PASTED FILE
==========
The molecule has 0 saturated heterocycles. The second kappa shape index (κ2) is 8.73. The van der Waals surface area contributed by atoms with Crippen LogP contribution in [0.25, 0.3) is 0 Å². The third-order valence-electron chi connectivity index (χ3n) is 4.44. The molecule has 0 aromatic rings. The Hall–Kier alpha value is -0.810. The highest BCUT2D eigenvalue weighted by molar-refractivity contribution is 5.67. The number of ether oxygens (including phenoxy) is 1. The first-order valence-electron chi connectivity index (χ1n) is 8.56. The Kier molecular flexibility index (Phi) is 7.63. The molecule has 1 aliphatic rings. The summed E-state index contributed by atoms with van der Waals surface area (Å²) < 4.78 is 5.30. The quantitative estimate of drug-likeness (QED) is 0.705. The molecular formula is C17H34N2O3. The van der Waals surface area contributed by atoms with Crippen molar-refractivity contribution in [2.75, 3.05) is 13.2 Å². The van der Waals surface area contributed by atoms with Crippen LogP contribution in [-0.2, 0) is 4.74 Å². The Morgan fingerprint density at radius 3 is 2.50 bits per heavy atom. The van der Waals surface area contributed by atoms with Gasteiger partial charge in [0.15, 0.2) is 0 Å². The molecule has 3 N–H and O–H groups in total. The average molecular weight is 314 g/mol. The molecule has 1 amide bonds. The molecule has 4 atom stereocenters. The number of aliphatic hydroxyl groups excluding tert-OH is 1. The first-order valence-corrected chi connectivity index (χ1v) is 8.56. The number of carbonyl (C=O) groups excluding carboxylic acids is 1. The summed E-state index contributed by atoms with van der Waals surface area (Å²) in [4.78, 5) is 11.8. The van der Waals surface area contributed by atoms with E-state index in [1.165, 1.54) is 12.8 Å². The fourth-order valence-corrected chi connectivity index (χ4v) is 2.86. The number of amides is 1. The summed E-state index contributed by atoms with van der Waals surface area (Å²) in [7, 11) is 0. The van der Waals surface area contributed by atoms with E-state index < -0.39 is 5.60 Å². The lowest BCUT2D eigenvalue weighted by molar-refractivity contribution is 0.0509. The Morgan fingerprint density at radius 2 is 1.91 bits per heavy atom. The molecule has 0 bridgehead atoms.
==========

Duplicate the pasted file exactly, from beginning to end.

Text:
The molecule has 0 saturated heterocycles. The second kappa shape index (κ2) is 8.73. The van der Waals surface area contributed by atoms with Crippen LogP contribution in [0.25, 0.3) is 0 Å². The third-order valence-electron chi connectivity index (χ3n) is 4.44. The molecule has 0 aromatic rings. The Hall–Kier alpha value is -0.810. The highest BCUT2D eigenvalue weighted by molar-refractivity contribution is 5.67. The number of ether oxygens (including phenoxy) is 1. The first-order valence-electron chi connectivity index (χ1n) is 8.56. The Kier molecular flexibility index (Phi) is 7.63. The molecule has 1 aliphatic rings. The summed E-state index contributed by atoms with van der Waals surface area (Å²) < 4.78 is 5.30. The quantitative estimate of drug-likeness (QED) is 0.705. The molecular formula is C17H34N2O3. The van der Waals surface area contributed by atoms with Crippen molar-refractivity contribution in [2.75, 3.05) is 13.2 Å². The van der Waals surface area contributed by atoms with Crippen LogP contribution in [-0.2, 0) is 4.74 Å². The Morgan fingerprint density at radius 3 is 2.50 bits per heavy atom. The van der Waals surface area contributed by atoms with Gasteiger partial charge in [0.15, 0.2) is 0 Å². The molecule has 3 N–H and O–H groups in total. The average molecular weight is 314 g/mol. The molecule has 1 amide bonds. The molecule has 4 atom stereocenters. The number of aliphatic hydroxyl groups excluding tert-OH is 1. The first-order valence-corrected chi connectivity index (χ1v) is 8.56. The number of carbonyl (C=O) groups excluding carboxylic acids is 1. The summed E-state index contributed by atoms with van der Waals surface area (Å²) in [4.78, 5) is 11.8. The van der Waals surface area contributed by atoms with E-state index in [1.165, 1.54) is 12.8 Å². The fourth-order valence-corrected chi connectivity index (χ4v) is 2.86. The number of amides is 1. The summed E-state index contributed by atoms with van der Waals surface area (Å²) in [7, 11) is 0. The van der Waals surface area contributed by atoms with E-state index < -0.39 is 5.60 Å². The lowest BCUT2D eigenvalue weighted by molar-refractivity contribution is 0.0509. The Morgan fingerprint density at radius 2 is 1.91 bits per heavy atom. The molecule has 0 bridgehead atoms.